|Chae, Dong Hyun|
|Jin, Rong De|
|Kim, Yong Woong|
|Kim, Yong Cheol|
|Park, Ro Dong|
|Kim, Kil Yong|
Submitted to: Biocontrol
Publication Type: Peer Reviewed Journal
Publication Acceptance Date: 9/8/2005
Publication Date: 6/27/2006
Citation: Chae, D., Jin, R., Hwangbo, H., Kim, Y., Kim, Y., Park, R., Krishnan, H.B., Kim, K. 2006. Control of late blight (phytophthora capsici) in pepper plant with a compost containing multitude of chitinase-producing bacteria. Biocontrol. 51:339-351. Interpretive Summary: The late blight disease causes serious damage to important crops world-wide resulting in significant loss of revenue. To date, synthetic chemical fungicides have been the most efficacious method used to control this disease. Use of fungicides has been associated with deterioration of soil physico-chemical properties, accumulation of toxic compounds, and an increase in pathogen resistance. Longevity and slow degradation rate of chemicals creates potential environmental and human health concerns. These concerns have forced researchers to find innocuous yet efficacious methods of disease control. Several soil microbes, which produce an array of biologically active compounds, can serve as potential biological control agents. In this study, we have demonstrated chitinase producing soil microbes can significantly protect pepper plants from late blight caused by Phytophthora capsici. Information obtained from this study demonstrates that chitinase-producing soil bacteria could be utilized as potential biocontrol agents of important diseases. This practice should reduce the use of undesirable synthetic chemicals and promote maximum yield of important vegetable crops.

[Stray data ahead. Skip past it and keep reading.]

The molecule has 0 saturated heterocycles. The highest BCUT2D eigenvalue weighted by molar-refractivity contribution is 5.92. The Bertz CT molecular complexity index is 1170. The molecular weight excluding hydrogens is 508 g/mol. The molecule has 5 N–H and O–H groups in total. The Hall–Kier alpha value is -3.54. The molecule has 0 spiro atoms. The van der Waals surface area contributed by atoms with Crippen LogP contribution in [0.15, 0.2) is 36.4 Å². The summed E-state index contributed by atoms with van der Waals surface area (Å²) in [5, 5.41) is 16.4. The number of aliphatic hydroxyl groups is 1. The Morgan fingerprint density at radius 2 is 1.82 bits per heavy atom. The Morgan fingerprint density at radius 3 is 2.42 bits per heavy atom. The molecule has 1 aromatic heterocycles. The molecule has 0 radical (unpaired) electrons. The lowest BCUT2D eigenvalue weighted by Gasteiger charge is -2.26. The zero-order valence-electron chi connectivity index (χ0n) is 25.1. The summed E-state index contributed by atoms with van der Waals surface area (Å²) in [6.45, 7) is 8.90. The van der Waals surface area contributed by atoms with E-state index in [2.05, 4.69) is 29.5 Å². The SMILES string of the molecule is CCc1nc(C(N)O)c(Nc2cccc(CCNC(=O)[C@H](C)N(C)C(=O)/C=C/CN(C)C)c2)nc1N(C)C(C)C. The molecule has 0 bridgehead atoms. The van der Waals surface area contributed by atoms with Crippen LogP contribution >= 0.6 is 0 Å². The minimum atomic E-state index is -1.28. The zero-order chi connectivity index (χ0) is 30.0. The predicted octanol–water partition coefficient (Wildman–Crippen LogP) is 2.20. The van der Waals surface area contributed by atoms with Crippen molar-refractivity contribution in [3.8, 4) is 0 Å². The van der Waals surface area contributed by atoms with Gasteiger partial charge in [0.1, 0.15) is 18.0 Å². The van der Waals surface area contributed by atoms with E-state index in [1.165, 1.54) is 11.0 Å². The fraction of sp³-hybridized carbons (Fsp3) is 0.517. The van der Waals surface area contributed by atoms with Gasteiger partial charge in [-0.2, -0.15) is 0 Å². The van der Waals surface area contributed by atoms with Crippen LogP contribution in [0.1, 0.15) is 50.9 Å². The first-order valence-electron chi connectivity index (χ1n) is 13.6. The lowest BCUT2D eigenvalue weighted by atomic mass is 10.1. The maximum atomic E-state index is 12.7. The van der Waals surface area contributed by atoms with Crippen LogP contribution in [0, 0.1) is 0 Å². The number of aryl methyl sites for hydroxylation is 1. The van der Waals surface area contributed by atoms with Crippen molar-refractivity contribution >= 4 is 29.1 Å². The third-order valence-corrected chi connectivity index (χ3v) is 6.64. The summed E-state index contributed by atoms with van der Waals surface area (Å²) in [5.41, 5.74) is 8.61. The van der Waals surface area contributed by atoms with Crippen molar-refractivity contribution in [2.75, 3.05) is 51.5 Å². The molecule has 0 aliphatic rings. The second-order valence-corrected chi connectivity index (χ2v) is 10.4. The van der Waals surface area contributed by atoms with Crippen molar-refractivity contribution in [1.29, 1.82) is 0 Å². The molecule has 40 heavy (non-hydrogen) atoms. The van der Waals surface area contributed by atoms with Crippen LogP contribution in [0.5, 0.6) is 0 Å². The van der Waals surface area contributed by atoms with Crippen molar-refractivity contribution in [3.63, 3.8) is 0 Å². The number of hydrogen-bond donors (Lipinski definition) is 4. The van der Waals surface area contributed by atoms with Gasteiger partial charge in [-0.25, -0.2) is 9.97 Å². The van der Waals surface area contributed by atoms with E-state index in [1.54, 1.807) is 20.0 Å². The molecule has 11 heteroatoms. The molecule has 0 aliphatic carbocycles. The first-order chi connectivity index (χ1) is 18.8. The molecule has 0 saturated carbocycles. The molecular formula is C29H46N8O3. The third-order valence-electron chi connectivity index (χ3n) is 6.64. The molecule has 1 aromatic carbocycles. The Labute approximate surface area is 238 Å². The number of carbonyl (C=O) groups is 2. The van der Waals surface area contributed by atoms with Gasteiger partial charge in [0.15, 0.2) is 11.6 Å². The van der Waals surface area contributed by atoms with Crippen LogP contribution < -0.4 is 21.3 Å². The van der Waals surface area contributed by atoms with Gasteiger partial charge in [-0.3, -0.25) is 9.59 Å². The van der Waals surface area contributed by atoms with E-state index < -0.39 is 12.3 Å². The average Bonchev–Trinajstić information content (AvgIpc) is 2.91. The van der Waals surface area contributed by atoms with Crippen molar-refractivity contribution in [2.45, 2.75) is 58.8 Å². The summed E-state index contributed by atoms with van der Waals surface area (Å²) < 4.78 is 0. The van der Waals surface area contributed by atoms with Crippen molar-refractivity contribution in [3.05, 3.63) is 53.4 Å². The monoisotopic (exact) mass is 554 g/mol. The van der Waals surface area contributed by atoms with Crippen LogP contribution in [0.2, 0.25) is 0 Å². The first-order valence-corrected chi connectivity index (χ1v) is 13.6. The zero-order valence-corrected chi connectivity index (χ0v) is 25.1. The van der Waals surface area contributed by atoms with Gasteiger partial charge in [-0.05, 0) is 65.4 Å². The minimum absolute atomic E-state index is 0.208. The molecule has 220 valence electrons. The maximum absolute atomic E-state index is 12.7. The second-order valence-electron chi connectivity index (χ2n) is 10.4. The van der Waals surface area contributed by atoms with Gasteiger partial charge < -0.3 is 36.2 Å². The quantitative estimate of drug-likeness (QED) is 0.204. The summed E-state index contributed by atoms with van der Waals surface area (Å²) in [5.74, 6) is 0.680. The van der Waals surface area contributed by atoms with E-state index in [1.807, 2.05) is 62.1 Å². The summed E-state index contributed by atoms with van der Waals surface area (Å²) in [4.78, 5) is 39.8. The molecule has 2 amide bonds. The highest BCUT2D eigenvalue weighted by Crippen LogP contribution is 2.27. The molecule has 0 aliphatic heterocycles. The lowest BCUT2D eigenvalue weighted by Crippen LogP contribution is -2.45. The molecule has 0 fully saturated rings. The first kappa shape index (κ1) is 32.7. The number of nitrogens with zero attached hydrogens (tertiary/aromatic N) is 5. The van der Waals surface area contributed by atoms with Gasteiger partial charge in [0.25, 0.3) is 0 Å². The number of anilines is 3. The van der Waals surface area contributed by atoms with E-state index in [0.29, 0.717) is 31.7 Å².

Technical Abstract: Compost sustaining a multitude of chitinase-producing bacteria was evaluated in a greenhouse study as a soil amendment for the control of late blight (Phytophthora capsici L.) in pepper (Capsicum annuum L.). Microbial population and exogenous enzyme activity were measured in the rhizosphere and correlated to the growth and health of pepper plant. Rice straw was composted with and without a chitin source, after having been inoculated with an aliquot of coastal area soil containing a known titer of chitinase-producing bacteria. P. capsici inoculated plants cultivated in chitin compost-amended soil exhibited significantly higher root and shoot weights and lower root mortality than plants grown in pathogen-inoculated control compost. Chitinase and beta-1,3-glucanase activities in rhizosphere of plants grown in chitin compost-amended soil were twice that seen in soil amended with control compost. Colony forming units of chitinase-producing bacteria isolated from rhizosphere of plants grown in chitin compost-amended soil were 103 times as prevalent as bacteria in control compost. These results indicate that increasing the population of chitinase-producing bacteria and soil enzyme activities in rhizosphere by compost amendment could alleviate pathogenic effects of P. capsici.